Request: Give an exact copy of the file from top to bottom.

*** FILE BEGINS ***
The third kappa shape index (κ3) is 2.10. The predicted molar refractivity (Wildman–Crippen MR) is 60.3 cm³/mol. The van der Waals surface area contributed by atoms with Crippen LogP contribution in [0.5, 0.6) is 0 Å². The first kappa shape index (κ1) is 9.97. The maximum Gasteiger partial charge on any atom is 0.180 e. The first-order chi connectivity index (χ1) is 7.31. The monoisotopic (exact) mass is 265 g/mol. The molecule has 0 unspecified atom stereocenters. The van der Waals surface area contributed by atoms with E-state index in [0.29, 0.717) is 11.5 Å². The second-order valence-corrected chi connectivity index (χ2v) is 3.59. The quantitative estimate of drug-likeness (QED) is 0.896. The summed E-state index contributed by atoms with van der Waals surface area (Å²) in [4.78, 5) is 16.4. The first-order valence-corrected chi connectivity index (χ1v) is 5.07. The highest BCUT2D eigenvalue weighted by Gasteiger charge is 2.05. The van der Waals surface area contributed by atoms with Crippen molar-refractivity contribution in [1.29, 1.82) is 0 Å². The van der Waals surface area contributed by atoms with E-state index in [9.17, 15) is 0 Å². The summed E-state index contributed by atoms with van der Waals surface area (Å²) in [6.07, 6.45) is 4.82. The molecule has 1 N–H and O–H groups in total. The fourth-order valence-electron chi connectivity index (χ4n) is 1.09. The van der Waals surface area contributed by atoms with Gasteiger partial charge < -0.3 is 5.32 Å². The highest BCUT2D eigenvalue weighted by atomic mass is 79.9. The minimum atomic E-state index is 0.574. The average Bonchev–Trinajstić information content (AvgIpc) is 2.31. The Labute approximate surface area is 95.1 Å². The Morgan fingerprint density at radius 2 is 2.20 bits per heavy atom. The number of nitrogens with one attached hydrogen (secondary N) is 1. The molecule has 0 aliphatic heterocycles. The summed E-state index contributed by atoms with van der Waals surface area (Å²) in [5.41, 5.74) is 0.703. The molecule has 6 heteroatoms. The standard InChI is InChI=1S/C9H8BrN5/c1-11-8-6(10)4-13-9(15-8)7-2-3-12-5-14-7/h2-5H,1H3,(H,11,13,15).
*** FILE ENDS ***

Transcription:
The third kappa shape index (κ3) is 2.10. The predicted molar refractivity (Wildman–Crippen MR) is 60.3 cm³/mol. The van der Waals surface area contributed by atoms with Crippen LogP contribution in [0.5, 0.6) is 0 Å². The first kappa shape index (κ1) is 9.97. The maximum Gasteiger partial charge on any atom is 0.180 e. The first-order chi connectivity index (χ1) is 7.31. The monoisotopic (exact) mass is 265 g/mol. The molecule has 0 unspecified atom stereocenters. The van der Waals surface area contributed by atoms with E-state index in [0.29, 0.717) is 11.5 Å². The second-order valence-corrected chi connectivity index (χ2v) is 3.59. The quantitative estimate of drug-likeness (QED) is 0.896. The summed E-state index contributed by atoms with van der Waals surface area (Å²) in [4.78, 5) is 16.4. The first-order valence-corrected chi connectivity index (χ1v) is 5.07. The highest BCUT2D eigenvalue weighted by Gasteiger charge is 2.05. The van der Waals surface area contributed by atoms with Crippen molar-refractivity contribution in [1.29, 1.82) is 0 Å². The van der Waals surface area contributed by atoms with E-state index in [9.17, 15) is 0 Å². The summed E-state index contributed by atoms with van der Waals surface area (Å²) in [6.07, 6.45) is 4.82. The molecule has 1 N–H and O–H groups in total. The fourth-order valence-electron chi connectivity index (χ4n) is 1.09. The van der Waals surface area contributed by atoms with Gasteiger partial charge < -0.3 is 5.32 Å². The highest BCUT2D eigenvalue weighted by atomic mass is 79.9. The minimum atomic E-state index is 0.574. The average Bonchev–Trinajstić information content (AvgIpc) is 2.31. The Labute approximate surface area is 95.1 Å². The Morgan fingerprint density at radius 2 is 2.20 bits per heavy atom. The number of nitrogens with one attached hydrogen (secondary N) is 1. The molecule has 0 aliphatic heterocycles. The summed E-state index contributed by atoms with van der Waals surface area (Å²) in [5.41, 5.74) is 0.703. The molecule has 6 heteroatoms. The standard InChI is InChI=1S/C9H8BrN5/c1-11-8-6(10)4-13-9(15-8)7-2-3-12-5-14-7/h2-5H,1H3,(H,11,13,15).